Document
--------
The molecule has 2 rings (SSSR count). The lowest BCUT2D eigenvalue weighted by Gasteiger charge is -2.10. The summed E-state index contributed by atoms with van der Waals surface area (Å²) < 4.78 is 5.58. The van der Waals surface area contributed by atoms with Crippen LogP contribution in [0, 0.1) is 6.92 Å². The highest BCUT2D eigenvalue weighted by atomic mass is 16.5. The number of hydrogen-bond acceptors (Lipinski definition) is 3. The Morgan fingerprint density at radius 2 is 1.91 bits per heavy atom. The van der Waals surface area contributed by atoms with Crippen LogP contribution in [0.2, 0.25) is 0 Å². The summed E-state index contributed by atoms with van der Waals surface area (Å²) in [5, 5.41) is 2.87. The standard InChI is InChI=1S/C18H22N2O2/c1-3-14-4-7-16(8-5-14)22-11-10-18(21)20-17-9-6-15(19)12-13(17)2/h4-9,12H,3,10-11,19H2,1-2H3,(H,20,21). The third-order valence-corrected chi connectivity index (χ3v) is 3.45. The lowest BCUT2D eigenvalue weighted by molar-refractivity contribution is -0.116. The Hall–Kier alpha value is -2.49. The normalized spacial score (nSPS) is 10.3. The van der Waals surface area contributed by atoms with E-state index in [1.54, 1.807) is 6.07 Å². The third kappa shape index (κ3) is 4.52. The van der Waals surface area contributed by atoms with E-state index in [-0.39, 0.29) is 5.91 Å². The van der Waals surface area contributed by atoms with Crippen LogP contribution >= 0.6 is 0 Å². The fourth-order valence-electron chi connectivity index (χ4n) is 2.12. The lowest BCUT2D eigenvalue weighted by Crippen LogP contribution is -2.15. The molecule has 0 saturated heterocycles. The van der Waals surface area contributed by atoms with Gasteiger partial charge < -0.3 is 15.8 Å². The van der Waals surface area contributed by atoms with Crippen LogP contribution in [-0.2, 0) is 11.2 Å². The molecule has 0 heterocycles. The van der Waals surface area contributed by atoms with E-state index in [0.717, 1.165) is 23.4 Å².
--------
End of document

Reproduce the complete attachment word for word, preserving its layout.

The molecule has 2 rings (SSSR count). The lowest BCUT2D eigenvalue weighted by Gasteiger charge is -2.10. The summed E-state index contributed by atoms with van der Waals surface area (Å²) < 4.78 is 5.58. The van der Waals surface area contributed by atoms with Crippen LogP contribution in [0, 0.1) is 6.92 Å². The highest BCUT2D eigenvalue weighted by atomic mass is 16.5. The number of hydrogen-bond acceptors (Lipinski definition) is 3. The Morgan fingerprint density at radius 2 is 1.91 bits per heavy atom. The van der Waals surface area contributed by atoms with Crippen LogP contribution in [0.2, 0.25) is 0 Å². The summed E-state index contributed by atoms with van der Waals surface area (Å²) in [5, 5.41) is 2.87. The standard InChI is InChI=1S/C18H22N2O2/c1-3-14-4-7-16(8-5-14)22-11-10-18(21)20-17-9-6-15(19)12-13(17)2/h4-9,12H,3,10-11,19H2,1-2H3,(H,20,21). The third-order valence-corrected chi connectivity index (χ3v) is 3.45. The lowest BCUT2D eigenvalue weighted by molar-refractivity contribution is -0.116. The Hall–Kier alpha value is -2.49. The normalized spacial score (nSPS) is 10.3. The van der Waals surface area contributed by atoms with E-state index in [1.54, 1.807) is 6.07 Å². The third kappa shape index (κ3) is 4.52. The van der Waals surface area contributed by atoms with E-state index in [-0.39, 0.29) is 5.91 Å². The van der Waals surface area contributed by atoms with Crippen LogP contribution >= 0.6 is 0 Å². The fourth-order valence-electron chi connectivity index (χ4n) is 2.12. The lowest BCUT2D eigenvalue weighted by Crippen LogP contribution is -2.15. The molecule has 0 saturated heterocycles. The van der Waals surface area contributed by atoms with Gasteiger partial charge < -0.3 is 15.8 Å². The van der Waals surface area contributed by atoms with Crippen LogP contribution in [-0.2, 0) is 11.2 Å². The molecule has 0 heterocycles. The van der Waals surface area contributed by atoms with E-state index in [0.717, 1.165) is 23.4 Å².